What list would I recommend

In hindsight, even though the win rate of Corbett’s decklist is slightly lower, I do believe it is a better list. While my sample size is smaller, it felt like it all made more sense when I was playing through the games. 

The main difference between the list is the change of Lakkari Felhound. Lakkari Felhound is a card I changed my opinion a lot of throughout the climb. The card is situationally great. The discard-two effect creates a lot of opportunities for you to get Hand of Gul’dan out of your hand. However, as I got higher up in the ranks, I was facing far more control-oriented decks, which made the stats Lakkari Felhound are merely worth less than it does at the lower rankings. 

The card is high up on my list of “want to include’s,” but at the moment, it does not cut it. Low-cost units simply allow for a smoother playing curve, which is the primary goal of your deck. In addition to this, including Beaming Sidekick is vital. The increase in health for the right targets allows you to play around more board clear options. The main one this had an impact on for me was when trying to play around the mage secret Flame Ward.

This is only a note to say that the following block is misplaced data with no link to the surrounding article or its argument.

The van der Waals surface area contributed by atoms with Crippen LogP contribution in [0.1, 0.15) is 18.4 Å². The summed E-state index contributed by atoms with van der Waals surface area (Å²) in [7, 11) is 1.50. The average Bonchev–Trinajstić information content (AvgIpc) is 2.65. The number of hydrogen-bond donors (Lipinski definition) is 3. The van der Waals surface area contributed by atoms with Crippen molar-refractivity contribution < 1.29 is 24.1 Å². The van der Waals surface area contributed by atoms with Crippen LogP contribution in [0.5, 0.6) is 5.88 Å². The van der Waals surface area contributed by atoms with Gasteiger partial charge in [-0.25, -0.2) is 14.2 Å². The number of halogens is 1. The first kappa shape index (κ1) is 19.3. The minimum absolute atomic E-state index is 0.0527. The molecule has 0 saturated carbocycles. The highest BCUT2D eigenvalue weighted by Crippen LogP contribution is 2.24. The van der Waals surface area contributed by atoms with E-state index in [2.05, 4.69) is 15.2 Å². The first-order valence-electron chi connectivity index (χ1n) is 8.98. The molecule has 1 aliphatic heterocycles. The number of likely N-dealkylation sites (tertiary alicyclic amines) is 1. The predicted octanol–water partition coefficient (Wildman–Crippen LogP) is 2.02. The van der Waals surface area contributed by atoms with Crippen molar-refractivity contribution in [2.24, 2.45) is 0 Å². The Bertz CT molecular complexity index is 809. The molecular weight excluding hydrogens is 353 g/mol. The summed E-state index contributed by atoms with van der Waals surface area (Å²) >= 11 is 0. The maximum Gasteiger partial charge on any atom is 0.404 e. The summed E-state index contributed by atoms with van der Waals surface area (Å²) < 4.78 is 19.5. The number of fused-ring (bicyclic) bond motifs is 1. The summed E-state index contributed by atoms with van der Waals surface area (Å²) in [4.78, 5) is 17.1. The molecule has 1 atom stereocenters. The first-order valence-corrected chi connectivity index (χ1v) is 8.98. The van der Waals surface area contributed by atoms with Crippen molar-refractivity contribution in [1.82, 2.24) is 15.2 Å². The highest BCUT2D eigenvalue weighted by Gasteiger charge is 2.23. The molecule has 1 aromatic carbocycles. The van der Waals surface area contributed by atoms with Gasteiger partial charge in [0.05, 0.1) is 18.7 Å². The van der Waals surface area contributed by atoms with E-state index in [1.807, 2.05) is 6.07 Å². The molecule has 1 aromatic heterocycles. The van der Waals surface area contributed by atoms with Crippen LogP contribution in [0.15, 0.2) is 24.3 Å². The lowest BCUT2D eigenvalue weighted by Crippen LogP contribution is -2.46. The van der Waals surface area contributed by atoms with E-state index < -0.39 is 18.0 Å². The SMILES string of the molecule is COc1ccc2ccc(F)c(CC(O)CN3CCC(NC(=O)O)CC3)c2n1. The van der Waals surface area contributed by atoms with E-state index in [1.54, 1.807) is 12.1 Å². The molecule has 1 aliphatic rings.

A new version of the Discard Warlock

I recently got the opportunity to have a chat with Alpha from the Wild Hearthstone discord, Alphacord. He showed me a new version of the Discard Warlock deck, that is gaining popularity on the Chinese server. This version of the deck utilizes the card Darkglare to fight even more for the board control in the early game stages. There is currently one successful version of the deck available on HSReplay, utilizing Loatheb and strangely no Kanrethad Ebonlocke. This version of the deck I’m currently testing, after reaching the Legend rank, shows a lot of promise so far.

HSReplay vs. my experience in the mulligan

The Discard Warlock deck is quite popular in the wild Hearthstone meta. A sample size of 3500 games in diamond and above is available on Hsreplay.com. This sample size makes the stats quite a good indication of the playstyle. However, from playing the deck for quite some games, several statistics are somewhat misleading. 

Several statistics prove people are making quite large errors before the game even starts. The most notable is the single most valuable card in the deck, Hand of Gul’dan. Hand of Gul’dan is a card that you should keep whenever you get the opportunity. The only exception for Hand of Gul’dan is that keeping two is often not recommended since that often ruins your first turns. However, at 66.7% held in mulligan, many players are missing out on what this card offers.

High cost cards in your starting hand

Other cards include Nightshade Matron, Lakkari Felhound (if you play it), and Doomguard. None of these cards belong anywhere near your starting hand. Too often, you play a discard effect before these cards come into play. The discard reason, in addition to the damage it does to your early game options, makes it an abysmal choice to keep these. The statistics also prove this as they are the three, by far, lowest win rate cards to have in your mulligan phase.